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Diabetes and oral health

diabetes oral health

Many people know that diabetes adds to the risk of heart disease and heart attack, stroke, vision loss, infections, loss of sensation, gangrene and lower limb loss – amongst other things. Perhaps fewer people know about the implications for dental and oral health, which are as follows.

1) PERIODONTAL DISEASE (gum and jawbone disease)

This is the condition that, if unchecked, can cause loosening, drifting and loss of teeth, along with gum shrinkage, recession and sometimes painful infections. The gums are often swollen and bleed easily.

Periodontal disease is not caused by diabetes; its causes are bacterial plaque and calculus (calcified plaque) and the response of our immune system to bacterial components. Instead, diabetes that is not well controlled is a major risk factor, making periodontal disease itself not only more likely but the damage of disease more severe and often less responsive to treatment.


A significant proportion of people with diabetes have reduced saliva flow. Reduced saliva flow is a major risk factor for bacterial tooth decay – the soft, invasive decay that chiefly affects areas where teeth touch, and root surfaces, where there is no hard tooth enamel covering. Gum recession from periodontal disease is itself a risk factor for bacterial tooth decay on root surfaces which would otherwise be sealed away from bacteria by gum, bone and connective tissue.

When glucose levels in the bloodstream are high, such as in inadequately controlled diabetes, there is a corresponding increase in glucose in the saliva. We know that glucose encourages bacterial plaque growth and is broken down by plaque organisms into lactic acid – the acid of bacterial cavities.


Thrush is an infection by Candida albicans, a fungus. Most people carry this organism harmlessly, but it is opportunistic, taking the chance to multiply in a harmful way when encouraged by certain conditions, one of which is diabetes.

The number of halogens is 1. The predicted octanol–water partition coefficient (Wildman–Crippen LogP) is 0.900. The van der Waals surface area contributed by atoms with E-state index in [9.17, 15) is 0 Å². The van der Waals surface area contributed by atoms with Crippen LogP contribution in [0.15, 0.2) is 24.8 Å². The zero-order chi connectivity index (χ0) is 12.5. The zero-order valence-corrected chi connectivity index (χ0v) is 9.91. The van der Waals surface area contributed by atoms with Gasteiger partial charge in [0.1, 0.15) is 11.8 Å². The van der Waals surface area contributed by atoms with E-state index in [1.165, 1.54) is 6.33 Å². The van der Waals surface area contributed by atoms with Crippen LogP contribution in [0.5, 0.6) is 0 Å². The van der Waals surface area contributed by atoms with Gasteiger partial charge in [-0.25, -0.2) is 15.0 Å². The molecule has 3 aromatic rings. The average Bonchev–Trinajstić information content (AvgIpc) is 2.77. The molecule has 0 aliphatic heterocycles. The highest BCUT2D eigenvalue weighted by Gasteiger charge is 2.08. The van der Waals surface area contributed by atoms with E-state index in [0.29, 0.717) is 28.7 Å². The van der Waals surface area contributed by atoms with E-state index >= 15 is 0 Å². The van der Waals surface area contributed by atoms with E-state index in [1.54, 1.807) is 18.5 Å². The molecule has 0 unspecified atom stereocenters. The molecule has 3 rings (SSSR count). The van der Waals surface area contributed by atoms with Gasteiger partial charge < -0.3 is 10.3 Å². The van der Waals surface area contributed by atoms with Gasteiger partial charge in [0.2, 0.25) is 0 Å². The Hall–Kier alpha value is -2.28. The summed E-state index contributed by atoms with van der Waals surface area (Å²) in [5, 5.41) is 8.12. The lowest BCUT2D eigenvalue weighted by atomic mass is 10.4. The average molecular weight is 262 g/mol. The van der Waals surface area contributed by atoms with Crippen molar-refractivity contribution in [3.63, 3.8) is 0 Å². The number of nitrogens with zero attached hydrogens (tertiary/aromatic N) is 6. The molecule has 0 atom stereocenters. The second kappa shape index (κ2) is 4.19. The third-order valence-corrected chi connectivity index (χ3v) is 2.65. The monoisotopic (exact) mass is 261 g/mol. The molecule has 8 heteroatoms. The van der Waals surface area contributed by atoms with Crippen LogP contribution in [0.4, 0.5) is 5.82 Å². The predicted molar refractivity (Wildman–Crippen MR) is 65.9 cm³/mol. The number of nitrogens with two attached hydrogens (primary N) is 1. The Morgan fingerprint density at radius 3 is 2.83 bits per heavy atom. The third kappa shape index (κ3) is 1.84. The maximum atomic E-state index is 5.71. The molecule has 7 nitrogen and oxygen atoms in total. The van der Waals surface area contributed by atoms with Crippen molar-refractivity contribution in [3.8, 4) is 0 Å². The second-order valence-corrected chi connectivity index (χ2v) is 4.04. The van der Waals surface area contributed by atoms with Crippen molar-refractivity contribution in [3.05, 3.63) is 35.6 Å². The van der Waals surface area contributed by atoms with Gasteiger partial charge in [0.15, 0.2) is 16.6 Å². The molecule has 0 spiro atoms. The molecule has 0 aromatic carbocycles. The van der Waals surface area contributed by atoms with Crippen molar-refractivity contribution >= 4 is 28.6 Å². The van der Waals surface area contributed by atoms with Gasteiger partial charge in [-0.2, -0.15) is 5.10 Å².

As well as causing discharges in skin, nails, and female genitalia, the thrush fungus causes formation of a thick, grey scum on the tongue, which may bleed when scraped. Additionally, it may form scabby patches internally on the cheek and may cause a red, sore, thinning of the tissue of the roof of the mouth. Sometimes, with thinning and fragility of the tissue of the roof of the mouth, the tissue may over-grow, causing hygiene problems and difficulties with removable dentures. Until successfully treated, the infection can complicate, delay, or prevent oral surgical procedures such as dental implants to replace missing teeth.


Accidental or surgical wounds, including those resulting from oral surgery, often heal more slowly in diabetics and may be more likely to develop infection. This is understood to be due to reduced blood flow in small blood vessels and also because of deficient or altered function of the immune system. Our immune system plays a major role in tissue healing.


Some dental conditions and procedures may interfere with a patient’s usual eating schedule, and this can create difficulty in maintaining stable blood glucose levels. In addition, some procedures can be physiologically or emotionally stressful, and stress releases adrenal hormones which counteract the regulatory effect of insulin. Consequently, some dental procedures may be risky or even not offered to people with unstable diabetes. For procedures such as tooth extractions, dentists will often specify particular timing and liaise with the physicians of insulin-dependent diabetics.

With all of the oral health aspects of diabetes discussed here, their severity and prevalence is reduced when the diabetes is well controlled, with demonstrably stable blood glucose levels.

You may wish to go to these authoritative sites for more information:

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